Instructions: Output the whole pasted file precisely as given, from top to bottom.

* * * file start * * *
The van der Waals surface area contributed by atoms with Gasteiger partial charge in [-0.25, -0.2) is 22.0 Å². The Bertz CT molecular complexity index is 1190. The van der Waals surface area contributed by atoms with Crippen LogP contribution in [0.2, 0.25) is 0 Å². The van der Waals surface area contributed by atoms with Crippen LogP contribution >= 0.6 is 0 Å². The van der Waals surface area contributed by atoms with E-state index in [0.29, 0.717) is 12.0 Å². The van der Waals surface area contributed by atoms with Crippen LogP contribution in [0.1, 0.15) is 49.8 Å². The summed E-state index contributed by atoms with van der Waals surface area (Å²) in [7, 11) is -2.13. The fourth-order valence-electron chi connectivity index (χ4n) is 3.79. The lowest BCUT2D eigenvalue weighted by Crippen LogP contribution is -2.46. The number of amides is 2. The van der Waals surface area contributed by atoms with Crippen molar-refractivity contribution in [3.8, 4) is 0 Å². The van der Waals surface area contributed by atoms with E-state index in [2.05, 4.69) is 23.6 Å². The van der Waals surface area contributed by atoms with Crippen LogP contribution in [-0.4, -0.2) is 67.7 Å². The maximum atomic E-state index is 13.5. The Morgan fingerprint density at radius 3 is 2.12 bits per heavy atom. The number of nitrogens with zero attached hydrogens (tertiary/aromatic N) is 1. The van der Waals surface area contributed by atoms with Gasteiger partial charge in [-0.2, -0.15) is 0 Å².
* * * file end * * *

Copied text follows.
The van der Waals surface area contributed by atoms with Gasteiger partial charge in [-0.25, -0.2) is 22.0 Å². The Bertz CT molecular complexity index is 1190. The van der Waals surface area contributed by atoms with Crippen LogP contribution in [0.2, 0.25) is 0 Å². The van der Waals surface area contributed by atoms with Crippen LogP contribution >= 0.6 is 0 Å². The van der Waals surface area contributed by atoms with E-state index in [0.29, 0.717) is 12.0 Å². The van der Waals surface area contributed by atoms with Crippen LogP contribution in [0.1, 0.15) is 49.8 Å². The summed E-state index contributed by atoms with van der Waals surface area (Å²) in [7, 11) is -2.13. The fourth-order valence-electron chi connectivity index (χ4n) is 3.79. The lowest BCUT2D eigenvalue weighted by Crippen LogP contribution is -2.46. The number of amides is 2. The van der Waals surface area contributed by atoms with Crippen molar-refractivity contribution in [3.8, 4) is 0 Å². The van der Waals surface area contributed by atoms with E-state index in [2.05, 4.69) is 23.6 Å². The van der Waals surface area contributed by atoms with Crippen LogP contribution in [-0.4, -0.2) is 67.7 Å². The maximum atomic E-state index is 13.5. The Morgan fingerprint density at radius 3 is 2.12 bits per heavy atom. The number of nitrogens with zero attached hydrogens (tertiary/aromatic N) is 1. The van der Waals surface area contributed by atoms with Gasteiger partial charge in [-0.2, -0.15) is 0 Å².